What are the differences in data types between Go and C?

Even if they have different data types, C and Go share most of their built-in numeric types. Strings in Go are a built-in immutable type, but in C, they are just a character array terminated by a \0 value.

 

How can you edit Go values inside C code?

Using the unsafe package, you can convert data types with the same memory representation in both C and Go. You need to convert the pointer to a value in its C counterpart, and this will allow you to edit the pointer content from the C part of the application.

 

Advertisement

What are the main downfalls of CGO?

Even if it is a very powerful tool, CGO has many downsides—the performance cost of passing from C to Go, and vice versa; the fact that the compiling time increases because the C compiler gets involved in the process; and that your Go code is reliant on your C code to work, which could be harder to maintain and debug.

 

Troubleshooting known issues on CGO integration with VSC

could not import C (cgo preprocessing failed) (compile) go-staticcheck

This error is seen because all the libraries required to execute the C functions in your go code is not present. We will use the same example we used for our initial demonstration in this tutorial by removing the C libraries and definitions:

package main

import "C"
import "fmt"

func main() {
	fmt.Println(C.GoString(C.hello_world()))
}

Now let's perform a staticcheck:

~]# /root/go/bin/staticcheck
main.go:8:8: could not import C (cgo preprocessing failed) (compile)

As you can see my code is throwing the same warning again, it is because I have not imported the required C libraries into my go code. So let me add the required libraries and functions:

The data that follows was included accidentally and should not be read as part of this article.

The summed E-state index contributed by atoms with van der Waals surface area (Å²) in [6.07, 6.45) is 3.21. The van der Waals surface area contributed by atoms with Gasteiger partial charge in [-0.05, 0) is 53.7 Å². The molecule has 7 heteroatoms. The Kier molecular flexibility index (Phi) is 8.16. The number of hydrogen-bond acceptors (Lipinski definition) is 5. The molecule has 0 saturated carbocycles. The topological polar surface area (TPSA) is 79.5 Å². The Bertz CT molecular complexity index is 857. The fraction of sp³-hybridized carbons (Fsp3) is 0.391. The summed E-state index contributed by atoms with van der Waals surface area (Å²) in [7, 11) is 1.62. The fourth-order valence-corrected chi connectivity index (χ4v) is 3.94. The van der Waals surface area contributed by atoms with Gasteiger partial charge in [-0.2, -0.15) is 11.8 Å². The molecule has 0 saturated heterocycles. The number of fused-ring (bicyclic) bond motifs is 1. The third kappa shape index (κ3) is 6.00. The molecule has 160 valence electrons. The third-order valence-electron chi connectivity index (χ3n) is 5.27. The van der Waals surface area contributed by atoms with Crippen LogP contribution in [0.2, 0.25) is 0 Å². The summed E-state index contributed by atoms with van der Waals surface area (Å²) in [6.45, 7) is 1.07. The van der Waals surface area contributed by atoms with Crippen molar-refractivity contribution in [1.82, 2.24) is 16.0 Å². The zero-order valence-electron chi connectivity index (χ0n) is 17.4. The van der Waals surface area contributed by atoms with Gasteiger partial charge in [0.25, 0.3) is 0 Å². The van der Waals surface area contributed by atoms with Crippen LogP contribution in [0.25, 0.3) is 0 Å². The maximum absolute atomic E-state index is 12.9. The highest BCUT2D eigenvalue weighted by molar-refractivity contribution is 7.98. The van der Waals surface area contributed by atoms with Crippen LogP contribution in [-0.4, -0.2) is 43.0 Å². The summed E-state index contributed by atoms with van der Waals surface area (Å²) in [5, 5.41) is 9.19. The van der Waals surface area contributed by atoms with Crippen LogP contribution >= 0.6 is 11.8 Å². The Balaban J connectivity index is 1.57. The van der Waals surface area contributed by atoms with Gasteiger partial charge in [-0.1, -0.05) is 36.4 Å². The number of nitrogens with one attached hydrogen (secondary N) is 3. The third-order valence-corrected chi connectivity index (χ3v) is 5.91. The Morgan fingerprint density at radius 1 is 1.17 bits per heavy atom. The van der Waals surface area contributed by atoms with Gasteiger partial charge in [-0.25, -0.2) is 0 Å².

package main

/*
#include <stdio.h>
#include <stdlib.h>

 const char* hello_world() {
     return "Hello World!";
 }
*/
import "C"

import (
	"fmt"
)

func main() {
	fmt.Println(C.GoString(C.hello_world()))
}

Now you can re-verify the code by executing /root/go/bin/staticcheck and it should give empty output. Next let's execute our code:

# go run main.go
Hello World!

So now our cgo code has been successfully executed.

 

undefined reference to `XXXXX’

This error can be seen while trying to compile and build the go binary. For example in my case:

# go build -a -o /tmp/cgo_eg .
# cgo_eg
/tmp/go-build3805588986/b001/_x002.o: In function `cAdd':
./mylib.c:4: undefined reference to `goAdd'
collect2: error: ld returned 1 exit status

This is because I am trying to execute a go function inside my C library but the go function is not actually "exported". If you want to execute a go code using C then you must add  //export above the respective function which in my case (Check above examples where full code is available):

//export goAdd
func goAdd(a, b C.int) C.int {
	return a + b
}

Now let me retry to compile this code:

# go build -a -o /tmp/cgo_eg cgo_eg

No more errors seen during this execution.

 

Summary

In this tutorial we explored the cgo basics and how to get started by writing simple codes. We learned how to call a C code from Go and vice versa using some simple examples. We also covered a set of frequently asked questions by beginners around the cgo language. I hope this will give you a kickstart and this is just the basics while this is a really vast area to explore but atleast now you should be familiar with the basic cgo architecture and implementation design.

 

Further Reading

https://pkg.go.dev/cmd/cgo
https://go.dev/blog/cgo

 

Didn't find what you were looking for? Perform a quick search across GoLinuxCloud

If my articles on GoLinuxCloud has helped you, kindly consider buying me a coffee as a token of appreciation.

Buy GoLinuxCloud a Coffee

For any other feedbacks or questions you can either use the comments section or contact me form.

Thank You for your support!!

Leave a Comment

X